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What Weber’s arbitration decision means

A year after the Predators filed for arbitration with Shea Weber, the restricted free agent today declined to exercise his right to file for arbitration, according to CBC’s Elliotte Friedman.

This can be viewed two different ways:

– If Weber had filed, it would have kept other teams from potentially signing him to an offer sheet. Now, an offer sheet is possible.

– On the flip side, the Predators’ captain was not thrilled by last summer’s process that ended with him being rewarded a $7.5 million contract for the 2011-12 season and didn’t want to mess with arbitration for the rest of this summer.

An offer sheet is risky business that many general managers aren’t fond of – no matter what side they are on. A rival GM, at any moment, could potentially sign Weber to a one-year contract worth $13-14 million contract and put David Poile under immense pressure. Would Poile match that offer and risk losing Weber as an unrestricted free agent, or let Weber go and acquire the four first-round picks he would receive as compensation?

Further, a team could sign Weber to a monster, decade-long contract worth over $10 million a year (which could result in the Predators’ negotiations with Weber being done for them).

If the Predators were prepared to give Ryan Suter $90 million over 13 years, you would assume they’d pony up the same money for Weber (sans offer sheet). Also, the team has said that they would match any offer sheet for Weber, which could steer away GMs from even bothering with the process.

Despite that, Poile needs to come to a resolution with Weber as soon as possible so an offer sheet doesn’t happen. Poile even said Wednesday that his main focus has turned to Weber.

If nobody signs Weber to an offer sheet, then this could be good news for the Predators.

As mentioned above, Weber was displeased with the arbitration process last summer, so this news shouldn’t come as a surprise. This could also suggest that Weber wants to sign a long-term contract. After last summer, he may not care about striking big in unrestricted free agency – he may just want to be done with the entire contract process and move on.

“Hopefully this can lead to further negotiations between my agents and the Predators … Hopefully we can get something done long-term,” Weber said last August. “This is a temporary solution. I love it in Nashville.”

Assuming Weber wants to go into the 2012-13 season with a long-term contract in his back pocket, this is where the collective bargaining agreement can help the Predators.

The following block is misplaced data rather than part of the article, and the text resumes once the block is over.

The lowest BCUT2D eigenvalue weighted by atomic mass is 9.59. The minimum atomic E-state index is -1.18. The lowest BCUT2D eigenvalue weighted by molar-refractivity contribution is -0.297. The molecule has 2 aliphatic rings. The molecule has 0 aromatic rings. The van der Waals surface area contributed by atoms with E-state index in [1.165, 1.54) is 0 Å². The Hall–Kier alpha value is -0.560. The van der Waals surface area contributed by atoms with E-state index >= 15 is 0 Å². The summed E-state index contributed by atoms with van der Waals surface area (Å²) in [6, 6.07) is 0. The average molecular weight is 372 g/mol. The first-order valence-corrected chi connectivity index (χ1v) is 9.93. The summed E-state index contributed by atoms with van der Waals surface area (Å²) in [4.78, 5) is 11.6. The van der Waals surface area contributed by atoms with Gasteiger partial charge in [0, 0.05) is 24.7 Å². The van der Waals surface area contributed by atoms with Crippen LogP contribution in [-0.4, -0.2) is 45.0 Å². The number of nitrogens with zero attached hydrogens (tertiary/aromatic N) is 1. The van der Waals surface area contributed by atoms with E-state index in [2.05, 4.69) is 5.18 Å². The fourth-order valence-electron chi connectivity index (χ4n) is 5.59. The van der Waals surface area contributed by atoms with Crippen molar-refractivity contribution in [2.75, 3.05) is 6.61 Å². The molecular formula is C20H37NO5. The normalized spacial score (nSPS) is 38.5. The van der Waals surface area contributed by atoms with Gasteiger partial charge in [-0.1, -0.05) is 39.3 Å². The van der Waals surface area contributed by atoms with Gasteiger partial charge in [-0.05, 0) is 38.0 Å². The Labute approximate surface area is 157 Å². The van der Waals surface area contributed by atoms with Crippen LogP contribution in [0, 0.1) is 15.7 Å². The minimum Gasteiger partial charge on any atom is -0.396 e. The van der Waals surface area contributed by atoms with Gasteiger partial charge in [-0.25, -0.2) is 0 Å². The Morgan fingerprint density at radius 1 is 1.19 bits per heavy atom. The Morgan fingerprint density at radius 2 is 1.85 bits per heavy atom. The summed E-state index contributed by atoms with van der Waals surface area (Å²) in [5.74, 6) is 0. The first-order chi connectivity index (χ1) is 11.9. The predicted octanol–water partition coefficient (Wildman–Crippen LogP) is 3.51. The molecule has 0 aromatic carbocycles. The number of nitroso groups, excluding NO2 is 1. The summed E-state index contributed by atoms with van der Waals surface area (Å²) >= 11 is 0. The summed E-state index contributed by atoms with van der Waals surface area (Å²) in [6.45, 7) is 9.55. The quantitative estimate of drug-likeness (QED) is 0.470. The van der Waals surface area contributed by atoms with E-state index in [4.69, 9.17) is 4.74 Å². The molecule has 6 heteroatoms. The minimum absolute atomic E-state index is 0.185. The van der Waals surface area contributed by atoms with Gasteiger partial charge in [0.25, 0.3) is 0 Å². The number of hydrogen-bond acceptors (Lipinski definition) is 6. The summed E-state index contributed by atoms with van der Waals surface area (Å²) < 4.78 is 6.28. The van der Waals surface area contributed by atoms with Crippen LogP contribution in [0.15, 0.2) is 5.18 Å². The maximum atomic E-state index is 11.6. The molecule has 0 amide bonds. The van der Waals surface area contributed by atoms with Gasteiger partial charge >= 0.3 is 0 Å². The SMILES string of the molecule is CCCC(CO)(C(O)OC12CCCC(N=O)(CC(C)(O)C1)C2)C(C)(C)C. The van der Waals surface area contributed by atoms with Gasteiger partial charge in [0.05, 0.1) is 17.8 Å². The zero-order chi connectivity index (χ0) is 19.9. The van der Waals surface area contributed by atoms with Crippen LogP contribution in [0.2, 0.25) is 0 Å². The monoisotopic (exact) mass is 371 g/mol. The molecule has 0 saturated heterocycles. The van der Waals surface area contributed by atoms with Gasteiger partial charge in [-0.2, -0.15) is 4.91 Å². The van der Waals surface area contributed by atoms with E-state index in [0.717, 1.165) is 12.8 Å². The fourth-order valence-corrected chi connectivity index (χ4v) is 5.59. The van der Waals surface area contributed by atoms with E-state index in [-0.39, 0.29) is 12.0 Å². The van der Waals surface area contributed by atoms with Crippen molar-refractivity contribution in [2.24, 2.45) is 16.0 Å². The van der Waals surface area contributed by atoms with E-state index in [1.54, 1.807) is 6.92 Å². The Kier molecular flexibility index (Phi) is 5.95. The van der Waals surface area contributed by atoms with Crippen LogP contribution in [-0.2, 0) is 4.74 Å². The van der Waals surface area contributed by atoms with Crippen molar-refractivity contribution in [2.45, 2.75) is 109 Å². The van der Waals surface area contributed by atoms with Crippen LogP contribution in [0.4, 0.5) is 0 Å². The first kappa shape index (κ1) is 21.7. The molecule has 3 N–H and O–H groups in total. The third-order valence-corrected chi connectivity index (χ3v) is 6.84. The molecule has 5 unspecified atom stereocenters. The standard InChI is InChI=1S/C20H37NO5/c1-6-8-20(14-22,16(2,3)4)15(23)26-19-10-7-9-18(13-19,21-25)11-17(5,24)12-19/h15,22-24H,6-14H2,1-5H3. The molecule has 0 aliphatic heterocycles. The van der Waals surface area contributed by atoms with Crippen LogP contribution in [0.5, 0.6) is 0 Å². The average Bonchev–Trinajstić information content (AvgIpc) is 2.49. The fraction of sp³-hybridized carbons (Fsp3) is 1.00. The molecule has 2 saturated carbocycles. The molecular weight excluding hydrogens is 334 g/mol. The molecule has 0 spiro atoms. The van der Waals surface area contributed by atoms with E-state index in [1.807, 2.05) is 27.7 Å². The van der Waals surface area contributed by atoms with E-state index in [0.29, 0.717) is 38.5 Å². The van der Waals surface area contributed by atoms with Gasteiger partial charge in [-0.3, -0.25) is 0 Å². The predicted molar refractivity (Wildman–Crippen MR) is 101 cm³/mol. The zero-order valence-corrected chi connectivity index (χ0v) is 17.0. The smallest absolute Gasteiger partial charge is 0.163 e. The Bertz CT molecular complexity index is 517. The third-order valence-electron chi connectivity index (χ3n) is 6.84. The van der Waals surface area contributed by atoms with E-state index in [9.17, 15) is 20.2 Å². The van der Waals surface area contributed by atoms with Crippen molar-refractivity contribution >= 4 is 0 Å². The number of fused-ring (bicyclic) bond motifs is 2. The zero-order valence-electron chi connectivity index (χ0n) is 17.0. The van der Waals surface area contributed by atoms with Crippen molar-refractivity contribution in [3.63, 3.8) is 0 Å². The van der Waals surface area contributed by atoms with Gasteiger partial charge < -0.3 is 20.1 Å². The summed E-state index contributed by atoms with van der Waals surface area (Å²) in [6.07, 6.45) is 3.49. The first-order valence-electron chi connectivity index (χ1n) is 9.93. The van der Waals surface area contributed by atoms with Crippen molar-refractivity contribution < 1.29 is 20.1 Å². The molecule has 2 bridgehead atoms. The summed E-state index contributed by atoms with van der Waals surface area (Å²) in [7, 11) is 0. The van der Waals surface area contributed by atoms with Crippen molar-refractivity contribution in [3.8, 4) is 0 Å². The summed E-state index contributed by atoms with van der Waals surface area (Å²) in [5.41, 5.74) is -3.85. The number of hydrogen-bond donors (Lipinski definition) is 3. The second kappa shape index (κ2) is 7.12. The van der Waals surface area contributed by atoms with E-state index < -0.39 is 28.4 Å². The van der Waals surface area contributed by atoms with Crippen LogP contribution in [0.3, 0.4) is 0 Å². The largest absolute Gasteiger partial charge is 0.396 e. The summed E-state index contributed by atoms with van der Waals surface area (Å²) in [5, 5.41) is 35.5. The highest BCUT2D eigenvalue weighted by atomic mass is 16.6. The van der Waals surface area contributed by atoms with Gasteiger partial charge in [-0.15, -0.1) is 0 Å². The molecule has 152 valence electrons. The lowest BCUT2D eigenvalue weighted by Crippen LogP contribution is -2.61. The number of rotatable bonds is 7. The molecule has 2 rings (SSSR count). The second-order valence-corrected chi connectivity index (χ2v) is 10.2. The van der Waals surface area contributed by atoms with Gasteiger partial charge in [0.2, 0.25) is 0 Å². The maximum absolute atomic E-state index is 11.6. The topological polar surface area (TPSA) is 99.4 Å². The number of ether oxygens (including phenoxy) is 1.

As the Examiner’s Jim Diamond pointed out today, Weber would likely seek a contract that could make him the NHL’s highest-paid defenseman. With the CBA expiring Sept. 15, Weber may only get that chance within the next two months.

In a new CBA, GMs and owners would like to eliminate the types of long-term contracts that we’ve seen plenty of this summer:

  • Zach Parise and Ryan Suter – 13 years, $98 million with the Wild
  • Sidney Crosby – 12 years, $104.4 million with the Penguins
  • Jordan Staal – 10 years, $60 million with the Hurricanes
  • Jonathan Quick – 10 years, $58 million with the Kings

These contracts, which lower cap hits to circumvent the salary cap, have become all too common in recent years and give the big spenders an advantage when said contracts are front-loaded. In an ideal world for the GMs and owners, these contracts will become a thing of the past and a six- or seven-year limit will be enforced in the new CBA. The players will obviously object this proposal from the other side of the negotiating table.

With two months remaining in the current CBA, the Predators very well may have leverage in a long-term contract negotiation with Weber. A 13- or 14-year deal worth upwards of $100 million wouldn’t be out of the question for the captain, who is considered by many as the best defenseman in the NHL.

But that’s assuming Weber wants to stay in Nashville for the long haul.

Though Weber said last August, “I just don’t see any reason why I wouldn’t want to be here,” his thought process may have changed the moment Suter signed with Minnesota. According to ESPN, one of Weber’s representatives said today that Weber is in “disbelief” following yesterday’s happenings.

The coming days, weeks, months will be pivotal in determining not only the future of Weber, but also the future outlook of the Predators’ on-ice product. The fact that Weber did not file for arbitration may expedite that process, which could be a good thing in the Predators’ attempt to retain its biggest star.

Update: Predators forward Sergei Kostitsyn was one of 16 players to file for salary arbitration. In May, Kostitsyn expressed a desire to be signed to a multi-year deal. His first two contracts with the Predators were each just for one year.

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2 Responses

  1. [...] days later: Predators’ Poile still upset with Suter decision (Josh Cooper, The Tennessean)What Weber’s arbitration decision means (Ryan Porth, Smashville 24/7)If Ryan Suter laves, will Shea Weber push for a trade? (David Staples, [...]

  2. [...] (Remember: the new CBA may not allow these decade-long contracts, which means Weber’s opportunity to be the highest-paid defenseman is now.) [...]